SpaceX Marks 50th Falcon 9 Mission with Fabulous Midnight Blastoff of Hispasat Telecomsat: Photos

A SpaceX Falcon 9 rocket streaks to orbit after
launching from Space Launch Complex-40 (SLC-40)
on Cape Canaveral Air Force Station, FL
at 12:33 a.m.
EST on March 6, 2018, carrying the Hispasat 30W-6 telecomsat for spanish operator Hispasat.  Credit: Ken
Kremer/SpaceUpClose.com/kenkremer.com

Ken Kremer     SpaceUpClose.com     6 Mar 2018
CAPE CANAVERAL AIR FORCE STATION,
FL – SpaceX marked the occasion of the 50th mission for the Falcon 9
rocket with a fabulous midnight blastoff of the Hispasat telecommunications satellite
from the Florida Space Coast and deployment to orbit early today, Tuesday,
March 6, to provide high definition TV, voice, and high speed internet connectivity
to Spanish and Portuguese speaking regions across Europe and the Americas.  
The 50th SpaceX Falcon
9 rocket successfully lifted off at
12:33
a
.m.
EST (533 GMT, 633 Spanish time) from seaside Space Launch Complex-40 (SLC-40) on Cape Canaveral Air
Force Station, FL, with the giant sized 6 ton
Hispasat
30W-6 communications satellite.
Under serenely calm and nearly
cloud free nighttime skies the Falcon 9 came to life shortly after midnight
local time and right at the opening of the two hour launch window, igniting its
9 Merlin 1D engines to generate 1.7 million pounds of liftoff thrust fueled by cryogenic liquid oxygen and RP-1 kerosene propellants.
The Falcon 9 roared off pad 40
and never looked back as it streaked to orbit during a live launch webcast broadcast
by SpaceX.

A SpaceX Falcon 9 lifts off from Space Launch Complex-40 (SLC-40) on Cape Canaveral Air
Force Station, FL with the
Hispasat 30W-6 telecomsat for spanish operator
Hispasat
at 12:33 a.m. EST on March 6, 2018.  The 6 ton satellite was delivered to orbit.
Credit: Ken Kremer/SpaceUpClose.com/kenkremer.com

The launch wowed spectators and was easily
visible for over 5 minutes owing to the almost immaculately clear skies that
are a skywatchers and space enthusiasts delight.

The Falcon 9 delivered the
Hispasat 30W-6 telecomsat for Spain to
geostationary
transfer
orbit on Tuesday March 6. It will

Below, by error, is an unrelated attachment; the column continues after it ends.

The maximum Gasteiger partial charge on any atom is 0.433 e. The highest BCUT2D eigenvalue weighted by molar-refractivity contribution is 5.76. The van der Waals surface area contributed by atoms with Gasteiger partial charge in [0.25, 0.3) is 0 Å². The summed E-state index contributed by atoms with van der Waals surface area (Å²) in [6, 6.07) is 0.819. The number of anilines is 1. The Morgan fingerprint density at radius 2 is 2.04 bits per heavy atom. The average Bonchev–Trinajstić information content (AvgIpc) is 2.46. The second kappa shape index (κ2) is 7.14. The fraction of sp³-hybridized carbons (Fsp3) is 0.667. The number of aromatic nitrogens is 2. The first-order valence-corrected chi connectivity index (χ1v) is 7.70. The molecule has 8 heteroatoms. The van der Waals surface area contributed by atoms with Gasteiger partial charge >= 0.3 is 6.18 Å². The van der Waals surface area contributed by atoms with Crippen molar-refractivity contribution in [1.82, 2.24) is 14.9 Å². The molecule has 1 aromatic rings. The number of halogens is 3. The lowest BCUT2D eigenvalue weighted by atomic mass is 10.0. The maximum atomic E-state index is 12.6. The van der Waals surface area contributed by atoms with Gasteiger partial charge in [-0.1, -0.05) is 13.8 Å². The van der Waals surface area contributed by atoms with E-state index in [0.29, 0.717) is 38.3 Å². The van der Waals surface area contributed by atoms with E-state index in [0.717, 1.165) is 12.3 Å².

transmit HDTV, DTV and highspeed internet to Spanish and Portuguese language
countries and regions in Europe, North and South America and north Africa.

“At 6 metric tons and
almost the size of a city bus, it will be the largest geostationary satellite
we’ve ever flow,” SpaceX CEO Elon Musk tweeted prior to launch.



As planned, the 6 ton bus sized  satellite separated from the second stage 33
minutes after liftoff and the power generating s
olar panels were unfurled.


“Successful deployment of Hispasat 30W-6 to a geostationary
transfer orbit confirmed,” said the SpaceX commentator.

A SpaceX Falcon 9 lifts off from Space Launch Complex-40 (SLC-40) on Cape Canaveral Air
Force Station, FL with the
Hispasat 30W-6 telecomsat for spanish operator
Hispasat
at 12:33 a.m. EST on March 6, 2018.  The 6 ton satellite was delivered to geostationary
transfer orbit.
Credit: Ken Kremer/SpaceUpClose.com/kenkremer.com

“This new satellite
will allow us to meet the growing
connectivity demand detected in the market,” said
Carlos Espinós,
CEO of HISPASAT, in a statement.

“In the hyperconnected world in which
we live, access to quality broadband is an essential need for economic, social
and even personal development, and this satellite fulfils this need in places
other technologies cannot reach. Hispasat 30W-6 allows us to broaden capacity
and services, while completing the current phase of the company’s growth plan”.

SpaceX did not attempt to recover the
first stage of the rocket by soft-landing n the drone ship due to rough seas
with waves swelling to over 20 feet. Thus the recovery fleet and OCISLY drone
ship remained berthed in Port Canaveral.

The orbit will now be raised over the next few weeks to position
Hispasat
30W-6 at its final location at 30 degrees West in geostationary orbit while technicians conduct
a spacecraft checkout .

Seperation of 30W-6 from Falcon 9 second stage. Credit: SpaceX

After the successful separation “manoeuvres began to position